He was wrong. This is not what the Chinese Communists “pray for.” In their view, happiness goes hand in hand with revolution, and revolutionary ardor fades in a harmonious and peaceful environment. In the words of China Youth: “Apart from class, apart from the collective, there is no revolution, no communism, nor, naturally, any happiness.”

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There were those, apparently, who were saying:

Seeking comfort and ease is common human nature. I once dreamed of a summer house on the beach of a blue sea, surrounded by linden trees, with snow-white sets of sofas and the best radios and televisions within and a small silver grey car outside.… Is not such a life the happiest?

But the true attitudes, acclaimed as “dazzling and brilliant thinking,” were really displayed by those who said:

Happiness means loyalty to the cause of mankind and the sacrifice of all things personal for the collective.… The standard of our happiness and misery is not material comfort or easy work but spiritual joy when serving the people [China Youth, No. 2, January 16, 1965].

Another article in China Youth carried a letter to the editor from a young married woman, Wang Hung, complaining of parents-in-law who are “intellectuals and religious believers.” Of a family reunion she says:

Before dinner, my parents-in-law wanted to pray, and, although they knew we young people were not religious minded, they asked us to stand up with them. At that time, being unwilling to stand up, I left the table, and returned to it after the prayer was over. My husband felt that it was right for one not to believe in religion, but did it matter, he asked, if I stand up with them for a while? Why should I make the old man and old woman unhappy?

The husband’s view was condemned in the editorial reply. Not only must revolutionary youths be atheists themselves; they must also do their utmost to change believers’ views to “the thought of Mao Tse-tung.”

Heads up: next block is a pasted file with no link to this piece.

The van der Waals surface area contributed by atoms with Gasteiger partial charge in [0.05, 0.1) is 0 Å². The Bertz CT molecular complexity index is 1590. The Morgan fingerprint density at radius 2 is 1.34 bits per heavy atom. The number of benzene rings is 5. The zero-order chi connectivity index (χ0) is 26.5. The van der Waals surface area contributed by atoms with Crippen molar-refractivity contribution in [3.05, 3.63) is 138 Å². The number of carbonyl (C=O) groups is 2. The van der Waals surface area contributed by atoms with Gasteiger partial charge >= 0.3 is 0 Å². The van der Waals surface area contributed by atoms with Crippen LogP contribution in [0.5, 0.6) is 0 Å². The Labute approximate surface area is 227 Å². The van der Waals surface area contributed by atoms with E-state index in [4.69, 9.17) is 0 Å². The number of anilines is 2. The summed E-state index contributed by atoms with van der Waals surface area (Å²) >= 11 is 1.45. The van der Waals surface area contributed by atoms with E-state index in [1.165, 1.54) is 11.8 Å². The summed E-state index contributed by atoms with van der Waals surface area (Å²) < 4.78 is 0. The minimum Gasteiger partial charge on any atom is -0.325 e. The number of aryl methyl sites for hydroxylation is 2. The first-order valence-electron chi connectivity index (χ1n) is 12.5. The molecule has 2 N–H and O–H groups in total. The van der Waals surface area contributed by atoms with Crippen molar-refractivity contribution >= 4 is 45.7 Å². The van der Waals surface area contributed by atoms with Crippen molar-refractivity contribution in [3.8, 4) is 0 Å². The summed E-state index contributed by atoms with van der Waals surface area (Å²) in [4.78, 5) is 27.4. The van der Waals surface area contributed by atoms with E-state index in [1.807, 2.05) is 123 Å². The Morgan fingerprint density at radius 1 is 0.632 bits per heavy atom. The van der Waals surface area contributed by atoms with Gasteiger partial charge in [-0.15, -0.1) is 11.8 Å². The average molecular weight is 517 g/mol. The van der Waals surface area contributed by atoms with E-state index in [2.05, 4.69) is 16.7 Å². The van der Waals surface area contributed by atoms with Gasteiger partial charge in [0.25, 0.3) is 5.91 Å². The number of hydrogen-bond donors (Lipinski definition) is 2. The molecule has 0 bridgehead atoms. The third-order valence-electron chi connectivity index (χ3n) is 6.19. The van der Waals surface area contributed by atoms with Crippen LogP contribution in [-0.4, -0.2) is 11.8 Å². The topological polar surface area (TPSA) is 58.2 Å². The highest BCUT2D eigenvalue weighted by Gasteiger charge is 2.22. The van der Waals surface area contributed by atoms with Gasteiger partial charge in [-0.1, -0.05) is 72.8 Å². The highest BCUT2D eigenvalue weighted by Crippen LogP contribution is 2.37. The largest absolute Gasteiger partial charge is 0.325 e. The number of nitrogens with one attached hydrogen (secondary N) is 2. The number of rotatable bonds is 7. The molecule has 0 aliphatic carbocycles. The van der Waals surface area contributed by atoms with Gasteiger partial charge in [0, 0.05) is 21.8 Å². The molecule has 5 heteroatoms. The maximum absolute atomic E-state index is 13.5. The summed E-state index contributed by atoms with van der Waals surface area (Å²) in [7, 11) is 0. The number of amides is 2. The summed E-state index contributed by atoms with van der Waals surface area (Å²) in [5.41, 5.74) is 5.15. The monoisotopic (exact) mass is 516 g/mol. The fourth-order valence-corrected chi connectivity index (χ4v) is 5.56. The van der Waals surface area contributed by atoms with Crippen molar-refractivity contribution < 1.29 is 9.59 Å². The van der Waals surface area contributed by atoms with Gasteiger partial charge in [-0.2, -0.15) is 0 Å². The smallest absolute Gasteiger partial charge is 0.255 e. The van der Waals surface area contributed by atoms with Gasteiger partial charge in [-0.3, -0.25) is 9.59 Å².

The most recent and enlightening article to come out of mainland China is yet another from the verbose duo, Yu Hsiang and Liu Chun-wang (Kuang-ming Daily, March 7, 1965), in continuation of their “great debate.” Summarizing Ya Han-chang’s theories in previous articles, they state:

Comrade Ya Han-chang denies that religion is an ideology. His opinion is that a religion must have tenets, church rules and professional religionists. It must be something having organized public bodies to carry out its activities.… In his opinion, the struggle to speed up the extinction of religion is aimed at the extinction not of religious ideas in the people’s minds but of religious “organizations, public bodies and activities.” In his opinion, when religions with “organizations, public bodies and activities” have died out, then—regardless of how many people still believe in the soul, in ghosts and spirits and in God—it will be time to proclaim the extinction of religion, will it not? Hence there will be no more task to fight against religion, will there …?
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On the other hand, Comrades Yu and Liu argue:

To make a distinction between systematized religion and superstition is of practical significance. It facilitates our giving discriminating and correct treatment to our work in accordance with the Party and state policies.… Through our work in various fields, we should intensify atheistic propaganda so as to release the masses from the shackles of religious superstition step by step. In this regard, we should not specially tighten our grip on the masses because they believe in the kitchen god or the door god. Nor should we relax our grip because they believe in God, Buddha, or genii. We can only deal with their religious superstition by means of persuasion and education. We must not ban it by the issue of administrative orders. In so doing, we give no special or preferential treatment to the believers in God, Buddha and so on. Neither do we do anything to inflict feelings of discomfort on the believers in the kitchen and door gods.…

Either way, whatever school’s views are accepted, the future outlook is bleak for organized religion in Communist China. It would appear that the only hope for Christianity lies in developing “underground home congregations” that will be, ironically, self-supporting, self-propagating, and self-governing—the very goals of the government-sponsored Three-Self Movement for the churches. This is my own conclusion, but it receives unexpected support from the non-religious former Communist official Hsiao Feng, who says: “During the land reform movement all the Catholic and Protestant churches in the villages and towns were closed, but ‘underground home congregations’ still existed. I wonder if it is not possible that in the future the ‘home congregation’ will be the most developed style of religious life.”

T. Leo Brannon is pastor of the First Methodist Church of Samson, Alabama. He received the B.S. degree from Troy State College and the B.D. from Emory University.